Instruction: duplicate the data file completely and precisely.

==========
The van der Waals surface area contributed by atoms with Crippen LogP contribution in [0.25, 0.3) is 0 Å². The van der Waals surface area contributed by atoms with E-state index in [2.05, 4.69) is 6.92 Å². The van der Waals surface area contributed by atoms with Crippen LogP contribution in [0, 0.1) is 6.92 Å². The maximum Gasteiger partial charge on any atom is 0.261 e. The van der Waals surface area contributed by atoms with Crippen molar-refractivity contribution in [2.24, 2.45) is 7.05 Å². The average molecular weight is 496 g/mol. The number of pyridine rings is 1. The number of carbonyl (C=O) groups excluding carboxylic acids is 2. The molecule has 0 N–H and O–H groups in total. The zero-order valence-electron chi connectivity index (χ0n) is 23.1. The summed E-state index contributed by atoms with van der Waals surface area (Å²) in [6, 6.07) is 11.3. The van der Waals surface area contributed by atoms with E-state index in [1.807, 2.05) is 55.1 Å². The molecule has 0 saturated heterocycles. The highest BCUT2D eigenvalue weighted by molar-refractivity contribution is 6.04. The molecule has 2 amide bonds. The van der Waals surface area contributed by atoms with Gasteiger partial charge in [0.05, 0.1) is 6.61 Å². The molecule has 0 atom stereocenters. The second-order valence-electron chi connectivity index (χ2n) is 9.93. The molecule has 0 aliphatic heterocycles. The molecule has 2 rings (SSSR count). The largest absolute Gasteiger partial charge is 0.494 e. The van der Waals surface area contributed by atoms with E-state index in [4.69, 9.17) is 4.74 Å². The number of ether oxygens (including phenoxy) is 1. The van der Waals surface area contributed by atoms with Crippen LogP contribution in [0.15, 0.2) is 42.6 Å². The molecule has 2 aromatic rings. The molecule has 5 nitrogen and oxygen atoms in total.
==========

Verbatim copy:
The van der Waals surface area contributed by atoms with Crippen LogP contribution in [0.25, 0.3) is 0 Å². The van der Waals surface area contributed by atoms with E-state index in [2.05, 4.69) is 6.92 Å². The van der Waals surface area contributed by atoms with Crippen LogP contribution in [0, 0.1) is 6.92 Å². The maximum Gasteiger partial charge on any atom is 0.261 e. The van der Waals surface area contributed by atoms with Crippen molar-refractivity contribution in [2.24, 2.45) is 7.05 Å². The average molecular weight is 496 g/mol. The number of pyridine rings is 1. The number of carbonyl (C=O) groups excluding carboxylic acids is 2. The molecule has 0 N–H and O–H groups in total. The zero-order valence-electron chi connectivity index (χ0n) is 23.1. The summed E-state index contributed by atoms with van der Waals surface area (Å²) in [6, 6.07) is 11.3. The van der Waals surface area contributed by atoms with E-state index in [1.807, 2.05) is 55.1 Å². The molecule has 0 saturated heterocycles. The highest BCUT2D eigenvalue weighted by molar-refractivity contribution is 6.04. The molecule has 2 amide bonds. The van der Waals surface area contributed by atoms with Gasteiger partial charge in [0.05, 0.1) is 6.61 Å². The molecule has 0 atom stereocenters. The second-order valence-electron chi connectivity index (χ2n) is 9.93. The molecule has 0 aliphatic heterocycles. The molecule has 2 rings (SSSR count). The largest absolute Gasteiger partial charge is 0.494 e. The van der Waals surface area contributed by atoms with E-state index in [4.69, 9.17) is 4.74 Å². The number of ether oxygens (including phenoxy) is 1. The van der Waals surface area contributed by atoms with Crippen LogP contribution in [0.15, 0.2) is 42.6 Å². The molecule has 2 aromatic rings. The molecule has 5 nitrogen and oxygen atoms in total.